Bamako, is Simphiwe Dana’s fifth album, having released Zandisile (2004), The One Love Movement on Bantu Biko Street (2006), Kulture Noir (2010) and Firebrand (2015) – prior to Bamako (2020). This recent release is an album of labour and tears after Simphiwe spent 20 hours per day for two years to gift it to us. Dana’s aforementioned albums which all came before Bamako, long cemented her as a maestro and a lyricist that writes like her ancestors tell her of their meetings with their God. There isn’t a single word that is unnecessary nor out of place.
Simphiwe Dana is one of those artists that make you feel – both feelings that you are familiar with, and ones that you will discover as you listen to her sing. She takes you to places you never knew existed; with Bamako she brings us home; an Africa without borders. The album is an African child who goes between its parent countries; Mali and South Africa. Bamako is a Pan-African album that tears asunder boarders and sings to you that you are welcome here. Co-produced by another legend, Salif Keita who, it is almost impossible not to hear throughout the album. With a wealth of instruments gracing each of the 13 tracks. The theme of love and heartbreak is one that has existed since the beginning of time, but it has never sounded this beautiful. It is a theme that people across ages and histories can relate to. On most songs, I felt like Simphiwe had detached her heart from her chest and took it with her to the mic – with all the wars it had survived, for God to listen to, answer and account, for these tragedies that it had experienced. However, if God couldn’t do this, all God had to do is listen. When your heart has been shattered by a person you thought loves you or a person who once loved tou, what can a songstress do but sing the blood that leaks from her heart away? This over consuming darkness that rips the heart and overshadows all the parts where love used to exist is evident on the second track of the album, “Kumnyama”. What can a musical genius do when she realises that the heart has a mind of its own and sometimes, it will go back to the hurt, trying to mend the little that is left between her and her lover?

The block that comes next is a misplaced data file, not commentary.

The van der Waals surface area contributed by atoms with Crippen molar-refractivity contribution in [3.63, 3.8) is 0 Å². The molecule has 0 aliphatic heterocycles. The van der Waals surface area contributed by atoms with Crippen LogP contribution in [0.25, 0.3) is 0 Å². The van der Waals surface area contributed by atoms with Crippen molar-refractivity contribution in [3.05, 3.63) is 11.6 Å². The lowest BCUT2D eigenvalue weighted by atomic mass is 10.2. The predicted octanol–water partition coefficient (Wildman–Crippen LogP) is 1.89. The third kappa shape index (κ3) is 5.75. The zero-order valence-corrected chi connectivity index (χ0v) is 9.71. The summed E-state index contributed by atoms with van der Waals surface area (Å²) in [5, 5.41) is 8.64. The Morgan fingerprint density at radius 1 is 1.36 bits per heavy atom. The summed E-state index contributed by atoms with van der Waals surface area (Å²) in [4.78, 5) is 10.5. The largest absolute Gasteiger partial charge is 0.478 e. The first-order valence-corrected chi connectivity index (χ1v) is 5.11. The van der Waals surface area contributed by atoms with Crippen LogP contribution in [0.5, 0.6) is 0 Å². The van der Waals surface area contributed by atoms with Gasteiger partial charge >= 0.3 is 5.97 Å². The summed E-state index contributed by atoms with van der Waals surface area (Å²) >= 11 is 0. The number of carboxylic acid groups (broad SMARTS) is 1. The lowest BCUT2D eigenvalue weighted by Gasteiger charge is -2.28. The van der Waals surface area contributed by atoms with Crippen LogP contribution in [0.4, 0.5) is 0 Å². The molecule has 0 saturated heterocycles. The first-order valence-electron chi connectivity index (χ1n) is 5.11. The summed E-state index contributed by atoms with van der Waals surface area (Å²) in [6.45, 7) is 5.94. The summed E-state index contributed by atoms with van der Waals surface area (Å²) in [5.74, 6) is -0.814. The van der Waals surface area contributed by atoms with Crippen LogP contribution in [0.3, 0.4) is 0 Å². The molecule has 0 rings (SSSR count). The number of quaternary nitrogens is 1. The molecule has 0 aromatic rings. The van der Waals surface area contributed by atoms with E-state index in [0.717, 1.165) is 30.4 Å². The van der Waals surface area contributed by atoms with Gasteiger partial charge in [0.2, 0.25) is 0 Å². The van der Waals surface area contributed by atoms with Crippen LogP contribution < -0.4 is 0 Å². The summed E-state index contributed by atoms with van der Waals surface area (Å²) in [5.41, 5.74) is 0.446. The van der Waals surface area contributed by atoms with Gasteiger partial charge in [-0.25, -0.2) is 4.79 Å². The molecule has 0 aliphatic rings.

A musical genius can only sing when she has tried to love and save love that, she forgets herself. A musical gift like Dana can only sing when she realises that some things are better left unfixed. These themes are ever present in “Ndizamile” and “Mr I”. Simphiwe gives us the honour of walking through her heart like never before. To walk through it with our shoes off,…… and to listen to it crumble. The ear and soul hears pain so deep it drives the listener to tears. Bamako seems to be the first album where she opens the door to her heart for us, where Dana doesn’t sing as part of the nation but, rather, as an individual. This is a humanising album. It forces us to rethink and adjust the lens we use to view the people that we admire, peoples who tear their limbs for us to recognise and give language to our own heartaches. We see Simphiwe as human and not a deified person on a pedestal, immune to pain and agony. Dana tells us that she once loved someone so hard, she broke herself and laid all that she is for the lover to trample all over her. A musical gift like Simphiwe can only sing when she decides some things are better left unfixed…, and that is what she takes us through with Bamako. The artist describes herself as “umgcini wamaxesha – the kind of artist who has her hand on the pulse of society”. So she does not shy away from singing about politics. The overtly ‘political songs’ on Bamako are “Usikhonzile”, “Masibambaneni”, “Mkhonto” and “Zabalaza”. “Mkhonto”, is another song about heartbreak but this time for the nation. For our hearts breaking over the leaders who turn their backs on the people they vowed to lead, thus reminding us that even our own leaders can break our hearts and turn their backs on their people without shame or a ticking consciousness as if they were spellbound.